GOP turnout was just over half of Democratic turnout, by contrast.
More than 290,000 New Hampshire voters participated in Tuesday's Democratic presidential primary — a significant increase from 2016.
Turnout appears to have broken the state's record, set during the 2008 election.
As of Wednesday morning, with about 96% of the state's precincts reporting, 293,550 ballots had been recorded, well above the 249,587 votes cast in the last New Hampshire Democratic primary. The state's previous record for the Democrats primary was 287,556 votes cast in the race between Hillary Clinton, Barack Obama, and several other prominent candidates.
Vermont Sen. Bernie Sanders was victorious on Tuesday night scoring approximately 26% of the overall vote, with more than 91% of the state's precincts counted. Former South Bend, Indiana, Mayor Pete Buttigieg and Minnesota Sen. Amy Klobuchar were the only other candidates earning convention delegates, garnering about 24% and 20%, respectively.
The GOP primary results were less encouraging for Donald Trump, who still managed to handily defeat his opponent.
For months, Trump has claimed again and again to enjoy an "all time high" 95% approval rating among Republicans. At a rally in Manchester, New Hampshire, on Monday, Trump also claimed 40,000 to 50,000 had shown up to support him, though the venue capacity was less than 12,000 people.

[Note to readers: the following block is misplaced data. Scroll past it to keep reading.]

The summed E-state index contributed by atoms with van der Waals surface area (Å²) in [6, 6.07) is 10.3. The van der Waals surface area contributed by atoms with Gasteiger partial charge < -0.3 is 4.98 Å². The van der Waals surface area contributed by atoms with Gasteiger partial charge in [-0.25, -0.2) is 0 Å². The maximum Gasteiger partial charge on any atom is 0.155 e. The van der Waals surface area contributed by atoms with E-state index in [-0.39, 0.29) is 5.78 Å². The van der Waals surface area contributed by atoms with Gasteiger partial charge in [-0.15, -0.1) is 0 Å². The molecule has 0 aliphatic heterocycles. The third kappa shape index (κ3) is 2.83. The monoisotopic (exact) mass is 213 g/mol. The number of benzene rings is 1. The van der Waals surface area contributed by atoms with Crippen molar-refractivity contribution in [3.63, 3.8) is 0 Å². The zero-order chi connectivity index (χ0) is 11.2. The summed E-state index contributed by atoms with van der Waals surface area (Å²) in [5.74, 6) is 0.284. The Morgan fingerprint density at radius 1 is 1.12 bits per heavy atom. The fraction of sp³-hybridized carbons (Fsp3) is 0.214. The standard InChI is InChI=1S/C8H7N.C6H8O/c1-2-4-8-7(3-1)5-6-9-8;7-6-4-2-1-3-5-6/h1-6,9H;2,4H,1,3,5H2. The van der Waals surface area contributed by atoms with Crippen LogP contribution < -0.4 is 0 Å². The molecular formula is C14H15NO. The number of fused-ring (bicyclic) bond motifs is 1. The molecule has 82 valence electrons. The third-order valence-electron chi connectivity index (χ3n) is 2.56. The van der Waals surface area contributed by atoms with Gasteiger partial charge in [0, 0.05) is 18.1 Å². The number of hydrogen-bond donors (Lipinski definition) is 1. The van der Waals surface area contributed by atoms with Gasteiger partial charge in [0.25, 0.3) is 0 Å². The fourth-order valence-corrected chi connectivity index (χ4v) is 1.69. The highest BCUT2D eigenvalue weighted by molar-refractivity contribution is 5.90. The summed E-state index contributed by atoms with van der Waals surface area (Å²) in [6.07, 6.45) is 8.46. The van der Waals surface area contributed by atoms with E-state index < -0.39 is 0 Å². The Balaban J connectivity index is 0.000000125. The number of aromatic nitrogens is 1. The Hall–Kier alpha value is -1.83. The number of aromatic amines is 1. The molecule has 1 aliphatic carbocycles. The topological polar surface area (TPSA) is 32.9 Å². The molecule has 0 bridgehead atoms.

On Tuesday, Trump received less than 86% of the vote, with more than 90% of precincts reporting. Former Massachusetts Gov. Bill Weld, who was the Libertarian Party's vice presidential nominee in 2016 and has amassed less than 1% of Trump's war chest for this race, received more than 9% of the vote.
GOP turnout was also only a little over half of Democratic turnout for the primary. And it was way down from 2016, when Trump faced better-funded opponents than Weld.
As Vox noted on Wednesday, there's a small caveat in the turnout numbers. New Hampshire voters who aren't registered with a party are free to vote in whichever primary they choose, but registered Republicans or Democrats "must vote in their respective primaries." That means Democratic turnout was likely propped up by the relatively noncompetitive Republican race.
"... An NBC News exit poll showed that 43 percent of the Democratic primary electorate in the state were independents, only slightly up from 40 percent in 2016, which would seem to suggest that there wasn’t a big influx of independents who voted on the Republican side in 2016 and switched to the Democrats this time around," the outlet wrote.
Trump will likely fare better in other states, where Republican officials have rigged or canceled the primaries to ensure he wins.
Democrats will vote next in the February 22 Nevada caucuses and the February 29 South Carolina primaries.
Published with permission of The American Independent Foundation.